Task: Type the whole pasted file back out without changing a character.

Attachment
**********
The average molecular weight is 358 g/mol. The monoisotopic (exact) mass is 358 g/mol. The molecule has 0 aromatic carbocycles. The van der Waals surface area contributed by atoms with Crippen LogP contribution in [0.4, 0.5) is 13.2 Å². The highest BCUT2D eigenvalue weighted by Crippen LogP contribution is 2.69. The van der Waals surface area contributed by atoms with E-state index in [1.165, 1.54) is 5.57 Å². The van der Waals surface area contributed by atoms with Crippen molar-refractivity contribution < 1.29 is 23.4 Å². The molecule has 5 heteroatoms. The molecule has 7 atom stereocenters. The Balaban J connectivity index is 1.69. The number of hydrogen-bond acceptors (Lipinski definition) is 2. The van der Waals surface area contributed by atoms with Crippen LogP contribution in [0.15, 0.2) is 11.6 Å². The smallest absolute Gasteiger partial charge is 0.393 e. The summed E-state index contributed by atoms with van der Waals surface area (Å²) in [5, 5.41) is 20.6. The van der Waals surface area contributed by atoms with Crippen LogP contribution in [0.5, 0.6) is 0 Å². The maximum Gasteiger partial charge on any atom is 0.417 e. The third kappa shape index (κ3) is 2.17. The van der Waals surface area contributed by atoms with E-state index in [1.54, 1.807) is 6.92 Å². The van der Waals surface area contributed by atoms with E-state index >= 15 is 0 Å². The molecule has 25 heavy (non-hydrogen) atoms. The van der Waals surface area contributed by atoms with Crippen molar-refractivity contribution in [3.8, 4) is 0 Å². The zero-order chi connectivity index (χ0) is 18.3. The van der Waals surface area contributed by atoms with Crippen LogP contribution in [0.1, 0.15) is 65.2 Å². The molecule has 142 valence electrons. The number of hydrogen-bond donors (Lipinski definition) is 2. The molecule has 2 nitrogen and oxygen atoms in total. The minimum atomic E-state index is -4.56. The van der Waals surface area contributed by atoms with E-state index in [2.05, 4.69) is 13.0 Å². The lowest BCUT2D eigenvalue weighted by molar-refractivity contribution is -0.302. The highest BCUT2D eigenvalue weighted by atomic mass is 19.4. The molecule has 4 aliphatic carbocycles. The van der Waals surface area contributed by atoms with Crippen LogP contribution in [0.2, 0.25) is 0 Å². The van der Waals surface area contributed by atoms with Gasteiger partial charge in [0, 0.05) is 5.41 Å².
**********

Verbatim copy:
The average molecular weight is 358 g/mol. The monoisotopic (exact) mass is 358 g/mol. The molecule has 0 aromatic carbocycles. The van der Waals surface area contributed by atoms with Crippen LogP contribution in [0.4, 0.5) is 13.2 Å². The highest BCUT2D eigenvalue weighted by Crippen LogP contribution is 2.69. The van der Waals surface area contributed by atoms with E-state index in [1.165, 1.54) is 5.57 Å². The van der Waals surface area contributed by atoms with Crippen molar-refractivity contribution < 1.29 is 23.4 Å². The molecule has 5 heteroatoms. The molecule has 7 atom stereocenters. The Balaban J connectivity index is 1.69. The number of hydrogen-bond acceptors (Lipinski definition) is 2. The van der Waals surface area contributed by atoms with Crippen LogP contribution in [0.15, 0.2) is 11.6 Å². The smallest absolute Gasteiger partial charge is 0.393 e. The summed E-state index contributed by atoms with van der Waals surface area (Å²) in [5, 5.41) is 20.6. The van der Waals surface area contributed by atoms with Crippen LogP contribution in [0.5, 0.6) is 0 Å². The maximum Gasteiger partial charge on any atom is 0.417 e. The third kappa shape index (κ3) is 2.17. The van der Waals surface area contributed by atoms with E-state index in [1.54, 1.807) is 6.92 Å². The van der Waals surface area contributed by atoms with E-state index >= 15 is 0 Å². The molecule has 25 heavy (non-hydrogen) atoms. The van der Waals surface area contributed by atoms with Crippen molar-refractivity contribution in [3.8, 4) is 0 Å². The zero-order chi connectivity index (χ0) is 18.3. The van der Waals surface area contributed by atoms with Crippen LogP contribution in [0.1, 0.15) is 65.2 Å². The molecule has 142 valence electrons. The number of hydrogen-bond donors (Lipinski definition) is 2. The molecule has 2 nitrogen and oxygen atoms in total. The minimum atomic E-state index is -4.56. The van der Waals surface area contributed by atoms with E-state index in [2.05, 4.69) is 13.0 Å². The lowest BCUT2D eigenvalue weighted by molar-refractivity contribution is -0.302. The highest BCUT2D eigenvalue weighted by atomic mass is 19.4. The molecule has 4 aliphatic carbocycles. The van der Waals surface area contributed by atoms with Crippen LogP contribution in [0.2, 0.25) is 0 Å². The van der Waals surface area contributed by atoms with Gasteiger partial charge in [0, 0.05) is 5.41 Å².